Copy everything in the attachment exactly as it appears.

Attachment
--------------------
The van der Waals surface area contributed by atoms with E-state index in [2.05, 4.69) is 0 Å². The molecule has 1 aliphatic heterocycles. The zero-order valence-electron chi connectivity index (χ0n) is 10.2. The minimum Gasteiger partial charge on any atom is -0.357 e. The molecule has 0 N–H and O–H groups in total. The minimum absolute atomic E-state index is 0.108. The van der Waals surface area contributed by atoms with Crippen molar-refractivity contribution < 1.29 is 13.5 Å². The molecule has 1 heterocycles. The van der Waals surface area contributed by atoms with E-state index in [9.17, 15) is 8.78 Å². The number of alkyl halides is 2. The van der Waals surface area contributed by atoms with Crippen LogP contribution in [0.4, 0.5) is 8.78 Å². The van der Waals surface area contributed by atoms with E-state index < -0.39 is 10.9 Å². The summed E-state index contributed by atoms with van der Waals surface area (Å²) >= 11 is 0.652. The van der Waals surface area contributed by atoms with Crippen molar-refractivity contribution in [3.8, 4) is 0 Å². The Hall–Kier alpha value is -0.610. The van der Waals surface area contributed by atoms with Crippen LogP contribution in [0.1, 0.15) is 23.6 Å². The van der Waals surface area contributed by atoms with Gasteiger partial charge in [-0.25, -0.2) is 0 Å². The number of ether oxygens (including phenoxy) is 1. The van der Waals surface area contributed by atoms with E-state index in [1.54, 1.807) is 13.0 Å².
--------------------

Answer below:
The van der Waals surface area contributed by atoms with E-state index in [2.05, 4.69) is 0 Å². The molecule has 1 aliphatic heterocycles. The zero-order valence-electron chi connectivity index (χ0n) is 10.2. The minimum Gasteiger partial charge on any atom is -0.357 e. The molecule has 0 N–H and O–H groups in total. The minimum absolute atomic E-state index is 0.108. The van der Waals surface area contributed by atoms with Crippen molar-refractivity contribution < 1.29 is 13.5 Å². The molecule has 1 heterocycles. The van der Waals surface area contributed by atoms with E-state index in [9.17, 15) is 8.78 Å². The number of alkyl halides is 2. The van der Waals surface area contributed by atoms with Crippen LogP contribution in [0.4, 0.5) is 8.78 Å². The van der Waals surface area contributed by atoms with E-state index < -0.39 is 10.9 Å². The summed E-state index contributed by atoms with van der Waals surface area (Å²) >= 11 is 0.652. The van der Waals surface area contributed by atoms with Crippen molar-refractivity contribution in [3.8, 4) is 0 Å². The Hall–Kier alpha value is -0.610. The van der Waals surface area contributed by atoms with Crippen LogP contribution in [0.1, 0.15) is 23.6 Å². The van der Waals surface area contributed by atoms with Gasteiger partial charge in [-0.25, -0.2) is 0 Å². The number of ether oxygens (including phenoxy) is 1. The van der Waals surface area contributed by atoms with E-state index in [1.54, 1.807) is 13.0 Å².